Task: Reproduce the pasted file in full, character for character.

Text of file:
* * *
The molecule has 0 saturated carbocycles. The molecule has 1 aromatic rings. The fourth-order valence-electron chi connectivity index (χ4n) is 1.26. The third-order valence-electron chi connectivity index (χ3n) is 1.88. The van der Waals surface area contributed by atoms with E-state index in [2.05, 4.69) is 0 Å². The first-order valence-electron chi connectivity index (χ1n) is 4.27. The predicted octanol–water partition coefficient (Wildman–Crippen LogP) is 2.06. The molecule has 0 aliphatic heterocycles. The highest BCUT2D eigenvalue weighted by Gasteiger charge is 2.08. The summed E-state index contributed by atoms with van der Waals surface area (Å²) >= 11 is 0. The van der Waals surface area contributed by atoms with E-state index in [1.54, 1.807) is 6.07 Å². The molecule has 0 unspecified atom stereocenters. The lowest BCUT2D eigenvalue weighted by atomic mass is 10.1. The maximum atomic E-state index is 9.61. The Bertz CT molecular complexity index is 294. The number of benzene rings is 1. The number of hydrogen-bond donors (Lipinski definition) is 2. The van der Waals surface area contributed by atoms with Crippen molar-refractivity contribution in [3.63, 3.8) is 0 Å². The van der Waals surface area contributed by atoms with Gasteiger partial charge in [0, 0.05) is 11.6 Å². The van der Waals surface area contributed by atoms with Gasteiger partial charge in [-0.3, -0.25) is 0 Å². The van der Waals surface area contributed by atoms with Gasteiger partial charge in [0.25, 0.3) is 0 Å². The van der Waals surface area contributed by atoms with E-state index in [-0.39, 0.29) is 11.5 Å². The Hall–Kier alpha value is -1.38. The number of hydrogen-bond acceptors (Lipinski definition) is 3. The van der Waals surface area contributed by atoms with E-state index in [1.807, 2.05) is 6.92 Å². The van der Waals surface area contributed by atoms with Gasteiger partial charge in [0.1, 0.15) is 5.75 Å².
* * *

The molecule has 0 saturated carbocycles. The molecule has 1 aromatic rings. The fourth-order valence-electron chi connectivity index (χ4n) is 1.26. The third-order valence-electron chi connectivity index (χ3n) is 1.88. The van der Waals surface area contributed by atoms with E-state index in [2.05, 4.69) is 0 Å². The first-order valence-electron chi connectivity index (χ1n) is 4.27. The predicted octanol–water partition coefficient (Wildman–Crippen LogP) is 2.06. The molecule has 0 aliphatic heterocycles. The highest BCUT2D eigenvalue weighted by Gasteiger charge is 2.08. The summed E-state index contributed by atoms with van der Waals surface area (Å²) >= 11 is 0. The van der Waals surface area contributed by atoms with E-state index in [1.54, 1.807) is 6.07 Å². The molecule has 0 unspecified atom stereocenters. The lowest BCUT2D eigenvalue weighted by atomic mass is 10.1. The maximum atomic E-state index is 9.61. The Bertz CT molecular complexity index is 294. The number of benzene rings is 1. The number of hydrogen-bond donors (Lipinski definition) is 2. The van der Waals surface area contributed by atoms with Crippen molar-refractivity contribution in [3.63, 3.8) is 0 Å². The van der Waals surface area contributed by atoms with Gasteiger partial charge in [0, 0.05) is 11.6 Å². The van der Waals surface area contributed by atoms with Gasteiger partial charge in [-0.3, -0.25) is 0 Å². The van der Waals surface area contributed by atoms with Gasteiger partial charge in [0.25, 0.3) is 0 Å². The van der Waals surface area contributed by atoms with E-state index in [-0.39, 0.29) is 11.5 Å². The Hall–Kier alpha value is -1.38. The number of hydrogen-bond acceptors (Lipinski definition) is 3. The van der Waals surface area contributed by atoms with E-state index in [1.807, 2.05) is 6.92 Å². The van der Waals surface area contributed by atoms with Gasteiger partial charge in [0.1, 0.15) is 5.75 Å².